A decision by the UAE to ban shops and other retailers from charging fees on credit card holders is not applicable to public services, a senior economy official was reported on Wednesday as saying.
Mohammed Al Shehi, director of the ministry of economy, said the ban that will be enforced on July 1 would be applicable only to purchase of goods from shops as it does not cover paying fees for government services.
“Government services are different from purchase of goods as they provide an extra service to consumers…the alternative is to pay cash because public services account for less than 10 per cent of goods purchases,” he told the semi official Arabic language daily Alittihad.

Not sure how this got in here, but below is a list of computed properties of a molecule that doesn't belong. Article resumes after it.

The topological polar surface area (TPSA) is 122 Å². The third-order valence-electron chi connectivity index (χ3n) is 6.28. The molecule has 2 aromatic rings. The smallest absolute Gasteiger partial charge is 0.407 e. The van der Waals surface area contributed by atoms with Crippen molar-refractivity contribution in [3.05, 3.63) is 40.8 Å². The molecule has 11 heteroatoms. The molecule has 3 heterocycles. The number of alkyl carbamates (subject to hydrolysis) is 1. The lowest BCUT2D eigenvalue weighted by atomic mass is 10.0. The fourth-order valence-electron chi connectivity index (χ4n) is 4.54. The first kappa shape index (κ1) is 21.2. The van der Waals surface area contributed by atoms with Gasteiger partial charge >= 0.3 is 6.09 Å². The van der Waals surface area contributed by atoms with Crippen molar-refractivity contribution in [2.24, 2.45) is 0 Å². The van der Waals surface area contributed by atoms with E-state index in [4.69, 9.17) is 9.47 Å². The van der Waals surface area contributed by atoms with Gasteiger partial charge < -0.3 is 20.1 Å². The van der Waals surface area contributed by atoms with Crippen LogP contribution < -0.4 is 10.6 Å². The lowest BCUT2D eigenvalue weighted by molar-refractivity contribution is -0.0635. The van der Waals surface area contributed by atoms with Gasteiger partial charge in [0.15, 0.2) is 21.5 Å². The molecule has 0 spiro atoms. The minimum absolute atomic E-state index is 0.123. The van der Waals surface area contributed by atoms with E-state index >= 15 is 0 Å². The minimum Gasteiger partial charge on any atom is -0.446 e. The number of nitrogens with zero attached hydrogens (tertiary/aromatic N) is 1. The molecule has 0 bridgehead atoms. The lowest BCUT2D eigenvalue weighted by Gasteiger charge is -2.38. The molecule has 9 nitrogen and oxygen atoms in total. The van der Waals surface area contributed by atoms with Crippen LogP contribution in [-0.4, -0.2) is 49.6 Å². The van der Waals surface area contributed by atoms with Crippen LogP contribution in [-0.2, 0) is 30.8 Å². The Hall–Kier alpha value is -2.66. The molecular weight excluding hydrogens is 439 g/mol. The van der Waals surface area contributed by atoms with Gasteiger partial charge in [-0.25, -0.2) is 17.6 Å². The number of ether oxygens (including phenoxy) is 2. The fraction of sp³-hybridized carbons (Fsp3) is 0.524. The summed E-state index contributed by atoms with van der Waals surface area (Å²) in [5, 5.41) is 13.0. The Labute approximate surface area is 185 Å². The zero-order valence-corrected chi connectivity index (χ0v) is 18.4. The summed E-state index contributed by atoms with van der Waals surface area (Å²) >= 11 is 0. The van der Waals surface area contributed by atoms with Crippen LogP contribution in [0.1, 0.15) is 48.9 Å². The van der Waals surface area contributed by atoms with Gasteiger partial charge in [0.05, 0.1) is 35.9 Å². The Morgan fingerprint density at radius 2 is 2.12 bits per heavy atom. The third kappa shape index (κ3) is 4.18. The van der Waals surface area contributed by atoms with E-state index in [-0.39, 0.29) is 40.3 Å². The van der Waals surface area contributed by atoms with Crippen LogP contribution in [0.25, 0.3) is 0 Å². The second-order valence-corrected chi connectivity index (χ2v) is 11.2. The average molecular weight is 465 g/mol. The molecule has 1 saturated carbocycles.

“Using credit cards by their owners in buying goods accounts for more than 90 per cent of their total card transactions and that is why we have issued the ban…we decided that it is not fair to collect extra fees on the purchase of a known consumer item just because the buyer does not pay cash.”
The paper quoted another economy official as saying banning surcharges on credit card purchases was based on the fact that consumer items yield a profit margin to dealers. “This means dealers have no right to impose charges on credit card holders just because they do not have cash,” said Omar bu Shehab, director of the trade control and consumer protection division at the Abu Dhabi Department of Economic Development.
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